A new study of a whistling language is changing what scientists thought they new about how the brain processes speech.
You know how to whistle, don’t you? Not like this, you don’t…unless of course, you happen to have been raised in the tiny Turkish town of Kuşköy. Here, steep mountains and deep valleys divide villagers. For centuries, a whistled language called kuş dili, or “bird language,” connected them, echoing over the rough terrain.
Whistled sound travels further than speech, so this unusual adaptation made it easier for villagers to keep in touch, As Onur Güntürkün, the lead author of a new study on kuş dili, explained to Ars Technica:
“When you’re living there, you recognise why it’s a good landscape for whistled Turkish. It’s a very mountainous region, very steep with deep valleys, and to communicate with your neighbours, you have to climb down and up again.”
In whistled Turkish, the sounds of spoken Turkish are approximated in whistles, along with contextual information like pitch and intonation. According to Güntürkün’s study, it’s handled differently by the brain than spoken Turkish. Language is processed primarily by the left side of the brain; the right side is primarily responsible for processing music. So what about whistled speech, with its musical elements? Scientists had assumed it was processed mainly by the left side, like other language functions, but Güntürkün’s study indicates listeners use both sides of their brains to understand it.
The study tested 31 whistlers by playing them bits of both spoken Turkish and whistled Turkish through headphones. Without access to an MRI machine, Güntürkün had to rely on a technique called “dichotic listening,” which means he played different syllables in each ear to see which syllable the listeners would be able to identify. If the subject identified the syllable played in the right ear, it was assumed that the left side of the brain was responsible for processing it.
The results? With spoken Turkish, listeners identified the spoken Turkish syllables played in the right ear about 75 percent of the time. For whistled Turkish, it was half and half, a significant difference that indicates the right hemisphere of the brain is just as important in understanding whistled Turkish as the left side.
What Does It Mean?
Ideally, other scientists would like to see these findings confirmed by a brain scan, but the remoteness of groups who use whistling languages may make that difficult. If confirmed, this study will not only advance our knowledge of how the brain works, but it could also help stroke victims in the future, according to Ars Technica:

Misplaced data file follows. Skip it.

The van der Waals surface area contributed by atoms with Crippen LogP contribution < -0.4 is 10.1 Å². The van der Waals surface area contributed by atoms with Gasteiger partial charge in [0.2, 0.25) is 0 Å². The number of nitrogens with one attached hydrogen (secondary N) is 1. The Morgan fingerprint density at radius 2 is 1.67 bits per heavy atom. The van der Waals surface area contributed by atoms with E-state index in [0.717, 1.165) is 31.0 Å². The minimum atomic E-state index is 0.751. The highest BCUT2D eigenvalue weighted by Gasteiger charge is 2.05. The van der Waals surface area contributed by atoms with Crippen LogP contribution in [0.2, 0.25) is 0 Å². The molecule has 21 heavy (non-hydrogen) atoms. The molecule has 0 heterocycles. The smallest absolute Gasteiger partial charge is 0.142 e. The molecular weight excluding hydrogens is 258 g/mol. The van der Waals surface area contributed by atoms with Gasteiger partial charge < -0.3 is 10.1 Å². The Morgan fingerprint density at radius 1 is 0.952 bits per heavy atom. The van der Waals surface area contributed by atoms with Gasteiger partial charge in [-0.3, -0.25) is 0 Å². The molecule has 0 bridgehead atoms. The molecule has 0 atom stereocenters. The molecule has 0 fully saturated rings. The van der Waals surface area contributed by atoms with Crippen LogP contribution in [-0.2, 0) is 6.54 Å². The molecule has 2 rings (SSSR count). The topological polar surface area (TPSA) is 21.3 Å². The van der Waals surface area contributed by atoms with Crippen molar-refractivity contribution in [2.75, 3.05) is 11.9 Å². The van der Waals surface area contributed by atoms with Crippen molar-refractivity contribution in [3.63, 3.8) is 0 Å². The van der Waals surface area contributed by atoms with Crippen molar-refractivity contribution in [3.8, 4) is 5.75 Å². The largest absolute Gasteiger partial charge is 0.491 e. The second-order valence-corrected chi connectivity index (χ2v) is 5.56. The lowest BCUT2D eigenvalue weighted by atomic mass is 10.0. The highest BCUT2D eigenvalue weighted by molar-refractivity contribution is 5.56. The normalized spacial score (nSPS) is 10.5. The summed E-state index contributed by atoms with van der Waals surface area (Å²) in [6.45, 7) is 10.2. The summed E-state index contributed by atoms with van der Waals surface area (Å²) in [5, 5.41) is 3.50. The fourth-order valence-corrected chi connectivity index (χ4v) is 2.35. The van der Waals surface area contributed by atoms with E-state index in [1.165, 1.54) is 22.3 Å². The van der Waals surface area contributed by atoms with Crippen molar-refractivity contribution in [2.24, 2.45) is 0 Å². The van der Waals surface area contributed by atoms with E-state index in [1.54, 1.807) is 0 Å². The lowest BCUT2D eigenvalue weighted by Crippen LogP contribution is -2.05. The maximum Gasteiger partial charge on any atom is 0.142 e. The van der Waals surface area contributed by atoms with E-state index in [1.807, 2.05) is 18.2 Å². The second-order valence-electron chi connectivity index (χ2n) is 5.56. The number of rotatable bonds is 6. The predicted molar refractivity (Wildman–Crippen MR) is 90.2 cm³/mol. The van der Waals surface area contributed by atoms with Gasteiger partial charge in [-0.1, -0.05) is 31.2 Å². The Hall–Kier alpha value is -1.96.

Güntürkün has an idea for future research that’s exciting but also possibly a pipe dream. He told Ars he’d like to see whether this finding has an application for stroke victims. People who’ve suffered a left-hemisphere stroke can lose their language abilities to a devastating extent. If whistled languages lean more heavily on the right hemisphere, it’s possible that speakers of whistled languages who suffer left-hemisphere strokes might still be able to communicate by whistling. And if this is the case, it means that maybe changing the form of language for all left-hemisphere stroke victims could have some success.
This study also provides one answer to the question, “Why bother trying to save endangered languages?” They are worth saving for a number of different reasons, but one reason is because they can teach us things about how language works, and about how human beings work.
Unfortunately, whistled Turkish is most likely dying. Children used to grow up learning it effortlessly, as part of village life. According to the New Yorker, in the 1960s “both men and women regularly gossiped, argued, and even courted via whistle. ” Now, people are moving toward using cell phones instead, which are perhaps better suited to gossiping, arguing and courting. According to Güntürkün,
“You can’t gossip with whistled Turkish. If you want to have a private conversation, it’s better to use the phone.”
Dr. Güntürkün told the New York Times that there could be anywhere from 10,000 to 50,000 people using the language today. If it’s not passed down, though, extinction is inevitable.
As a side note, whistled Turkish isn’t the only whistling language. There are other examples scattered throughout the world, in places where rough terrain makes it difficult to communicate. Perhaps the most famous is Silbo Gomero, a whistled form of Spanish spoken in the Canary Islands that UNESCO has recognized as part of the “Intangible Cultural Heritage of Humanity.” Hopefully, it will fare better than whistled Turkish, as it has been made part of the school curriculum there.
Here’s a video of two people using whistled Turkish to speak to each other from opposite sides of a valley, with a translation included.
Isn’t that amazing?
Can you whistle? Do you think you would be able to learn a whistling language? Let us know in the comments!